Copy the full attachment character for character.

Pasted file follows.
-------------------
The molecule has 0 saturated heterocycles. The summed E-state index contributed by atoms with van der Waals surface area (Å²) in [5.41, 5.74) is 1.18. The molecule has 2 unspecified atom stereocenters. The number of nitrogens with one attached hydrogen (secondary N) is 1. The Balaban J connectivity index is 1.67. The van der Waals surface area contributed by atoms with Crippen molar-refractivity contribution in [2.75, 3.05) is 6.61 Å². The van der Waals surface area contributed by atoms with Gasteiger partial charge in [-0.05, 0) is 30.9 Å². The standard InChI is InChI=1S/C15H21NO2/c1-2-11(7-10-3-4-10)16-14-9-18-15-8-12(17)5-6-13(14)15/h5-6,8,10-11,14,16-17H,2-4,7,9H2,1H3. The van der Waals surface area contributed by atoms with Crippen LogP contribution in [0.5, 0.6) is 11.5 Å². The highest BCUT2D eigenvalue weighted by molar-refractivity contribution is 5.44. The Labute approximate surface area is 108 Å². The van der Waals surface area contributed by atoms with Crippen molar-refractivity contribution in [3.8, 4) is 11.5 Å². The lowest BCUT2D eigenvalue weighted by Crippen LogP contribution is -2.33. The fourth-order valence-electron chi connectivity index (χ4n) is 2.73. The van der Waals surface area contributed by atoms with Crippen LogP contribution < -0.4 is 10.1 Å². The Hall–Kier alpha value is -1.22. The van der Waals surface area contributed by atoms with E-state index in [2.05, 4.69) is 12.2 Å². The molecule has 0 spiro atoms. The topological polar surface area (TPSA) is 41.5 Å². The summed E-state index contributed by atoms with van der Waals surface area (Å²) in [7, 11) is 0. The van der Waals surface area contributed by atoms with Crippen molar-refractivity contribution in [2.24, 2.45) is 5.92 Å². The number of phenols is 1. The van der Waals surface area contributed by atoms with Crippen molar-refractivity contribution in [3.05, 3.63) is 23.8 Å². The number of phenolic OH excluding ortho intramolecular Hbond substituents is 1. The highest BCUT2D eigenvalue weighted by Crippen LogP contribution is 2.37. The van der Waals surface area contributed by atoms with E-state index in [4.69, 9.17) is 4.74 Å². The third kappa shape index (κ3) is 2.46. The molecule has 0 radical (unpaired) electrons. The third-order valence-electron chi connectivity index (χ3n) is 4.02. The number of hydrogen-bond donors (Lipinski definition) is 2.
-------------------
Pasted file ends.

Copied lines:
The molecule has 0 saturated heterocycles. The summed E-state index contributed by atoms with van der Waals surface area (Å²) in [5.41, 5.74) is 1.18. The molecule has 2 unspecified atom stereocenters. The number of nitrogens with one attached hydrogen (secondary N) is 1. The Balaban J connectivity index is 1.67. The van der Waals surface area contributed by atoms with Crippen molar-refractivity contribution in [2.75, 3.05) is 6.61 Å². The van der Waals surface area contributed by atoms with Gasteiger partial charge in [-0.05, 0) is 30.9 Å². The standard InChI is InChI=1S/C15H21NO2/c1-2-11(7-10-3-4-10)16-14-9-18-15-8-12(17)5-6-13(14)15/h5-6,8,10-11,14,16-17H,2-4,7,9H2,1H3. The van der Waals surface area contributed by atoms with Crippen LogP contribution in [0.5, 0.6) is 11.5 Å². The highest BCUT2D eigenvalue weighted by molar-refractivity contribution is 5.44. The Labute approximate surface area is 108 Å². The van der Waals surface area contributed by atoms with Crippen molar-refractivity contribution in [3.8, 4) is 11.5 Å². The lowest BCUT2D eigenvalue weighted by Crippen LogP contribution is -2.33. The fourth-order valence-electron chi connectivity index (χ4n) is 2.73. The van der Waals surface area contributed by atoms with Crippen LogP contribution < -0.4 is 10.1 Å². The Hall–Kier alpha value is -1.22. The van der Waals surface area contributed by atoms with E-state index in [2.05, 4.69) is 12.2 Å². The molecule has 0 spiro atoms. The topological polar surface area (TPSA) is 41.5 Å². The summed E-state index contributed by atoms with van der Waals surface area (Å²) in [7, 11) is 0. The van der Waals surface area contributed by atoms with Crippen molar-refractivity contribution in [2.24, 2.45) is 5.92 Å². The number of phenols is 1. The van der Waals surface area contributed by atoms with Crippen molar-refractivity contribution in [3.05, 3.63) is 23.8 Å². The number of phenolic OH excluding ortho intramolecular Hbond substituents is 1. The highest BCUT2D eigenvalue weighted by Crippen LogP contribution is 2.37. The van der Waals surface area contributed by atoms with E-state index in [4.69, 9.17) is 4.74 Å². The third kappa shape index (κ3) is 2.46. The molecule has 0 radical (unpaired) electrons. The third-order valence-electron chi connectivity index (χ3n) is 4.02. The number of hydrogen-bond donors (Lipinski definition) is 2.